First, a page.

Thursday, February 12, 2015

I prefer second-hand nature

Many of my friends renew themselves by leaving the house and slurping up nature.  Fresh air and a view. Nature is noble, I guess, and it makes me feel guilty to confess that I agree with Hercule Poirot :

"Views are very nice, but they should be painted for us, so that we may study them in the warmth and comfort of our own home.  That is why we pay the artist, for exposing himself to these conditions on our behalf."

I like my nature second-hand.

I like to read about nature in a Mary Oliver poem.  In fact, I like nature writing (Annie Dillard, Terry Tempest Williams etc. etc. etc). I like a good photograph of nature if it's not over enhanced (nature as a whore).  I like paintings of nature, if they're not too realistic.

I prefer nature manipulated--like gardens, parks and brooks with Japanese bridges.  Roof gardens!  I love an indoor garden (The Frick, the Isabella Gardener Museum).  I love a greenhouse.

I like indoors and indoor plants, especially Angel Ivy, which I buy from Ximena Tan at the The English Garden at the SL Library.  Angel Ivy is nearly impossible to maintain, although Ximena tells me I have to run water from the tap through the plant about every three days.  If it ever dries up, it's done.  No dinky watering from a pitcher.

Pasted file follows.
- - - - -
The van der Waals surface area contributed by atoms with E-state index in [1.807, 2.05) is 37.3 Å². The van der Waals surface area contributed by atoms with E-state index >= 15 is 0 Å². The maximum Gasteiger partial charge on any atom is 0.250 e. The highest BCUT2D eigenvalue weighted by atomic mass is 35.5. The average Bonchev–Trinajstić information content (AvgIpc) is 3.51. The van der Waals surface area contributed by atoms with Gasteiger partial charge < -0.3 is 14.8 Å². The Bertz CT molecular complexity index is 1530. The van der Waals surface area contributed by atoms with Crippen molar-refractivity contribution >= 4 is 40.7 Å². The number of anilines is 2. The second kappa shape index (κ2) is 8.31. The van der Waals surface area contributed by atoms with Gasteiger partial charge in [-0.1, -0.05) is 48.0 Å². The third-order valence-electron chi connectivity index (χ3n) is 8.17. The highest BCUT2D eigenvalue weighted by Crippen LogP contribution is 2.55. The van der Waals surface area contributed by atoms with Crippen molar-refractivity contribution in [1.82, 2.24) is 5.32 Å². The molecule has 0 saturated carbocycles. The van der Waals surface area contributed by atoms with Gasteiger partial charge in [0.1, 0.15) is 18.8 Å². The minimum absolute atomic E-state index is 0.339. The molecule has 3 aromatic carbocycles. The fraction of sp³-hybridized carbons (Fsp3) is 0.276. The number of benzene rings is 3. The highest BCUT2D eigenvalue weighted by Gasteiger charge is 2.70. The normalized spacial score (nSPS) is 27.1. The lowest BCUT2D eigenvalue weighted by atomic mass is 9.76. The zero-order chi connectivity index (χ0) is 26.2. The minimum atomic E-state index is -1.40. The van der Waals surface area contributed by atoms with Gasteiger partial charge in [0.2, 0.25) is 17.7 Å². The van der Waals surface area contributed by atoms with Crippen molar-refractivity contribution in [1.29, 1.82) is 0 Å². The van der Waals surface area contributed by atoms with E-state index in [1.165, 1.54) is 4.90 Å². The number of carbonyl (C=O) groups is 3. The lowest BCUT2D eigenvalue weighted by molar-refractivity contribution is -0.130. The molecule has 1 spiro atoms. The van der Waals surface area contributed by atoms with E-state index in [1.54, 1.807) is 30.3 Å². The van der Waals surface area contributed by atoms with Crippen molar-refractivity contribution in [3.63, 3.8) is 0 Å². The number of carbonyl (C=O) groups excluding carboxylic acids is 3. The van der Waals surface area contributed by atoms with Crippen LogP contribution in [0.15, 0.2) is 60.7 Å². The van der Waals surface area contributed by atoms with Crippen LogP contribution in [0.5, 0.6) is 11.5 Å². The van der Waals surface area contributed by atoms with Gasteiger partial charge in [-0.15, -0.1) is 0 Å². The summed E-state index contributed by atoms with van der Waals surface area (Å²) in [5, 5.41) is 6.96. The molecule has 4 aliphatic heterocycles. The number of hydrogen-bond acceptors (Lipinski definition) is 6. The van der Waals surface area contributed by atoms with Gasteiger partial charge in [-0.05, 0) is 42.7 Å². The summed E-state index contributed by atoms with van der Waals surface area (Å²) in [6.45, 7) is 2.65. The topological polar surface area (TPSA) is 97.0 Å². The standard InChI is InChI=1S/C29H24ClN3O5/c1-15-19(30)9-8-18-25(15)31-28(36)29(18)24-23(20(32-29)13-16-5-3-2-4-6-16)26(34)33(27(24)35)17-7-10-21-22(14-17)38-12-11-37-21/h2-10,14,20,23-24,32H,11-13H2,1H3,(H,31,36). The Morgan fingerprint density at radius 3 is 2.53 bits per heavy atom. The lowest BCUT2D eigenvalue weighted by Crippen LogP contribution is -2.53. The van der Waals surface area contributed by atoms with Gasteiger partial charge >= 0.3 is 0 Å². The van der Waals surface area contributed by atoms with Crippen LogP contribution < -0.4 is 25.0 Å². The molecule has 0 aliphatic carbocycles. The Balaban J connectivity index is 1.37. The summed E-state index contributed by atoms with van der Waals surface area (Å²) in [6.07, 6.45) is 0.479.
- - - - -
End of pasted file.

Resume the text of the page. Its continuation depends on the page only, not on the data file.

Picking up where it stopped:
Once, I maintained an Angel Ivy plant for years!   Plants that don't die are not worth having in the house.  You can't kill a Philodendron even if you plant it in an oil can.  What's the satisfaction in that?
I want house plants that flourish under my devoted attention.

Or if that doesn't work, I can throw it out and buy a gorgeous new one at The English Garden and pretend like my devotion had something to do with its growth.

I like to see the moon through a mullioned window.


  1. What a lovely piece of writing this is, Louise.

  2. I love the Hercule Poirot quote. And I never thought about it, but I think I whole-heartedly agree.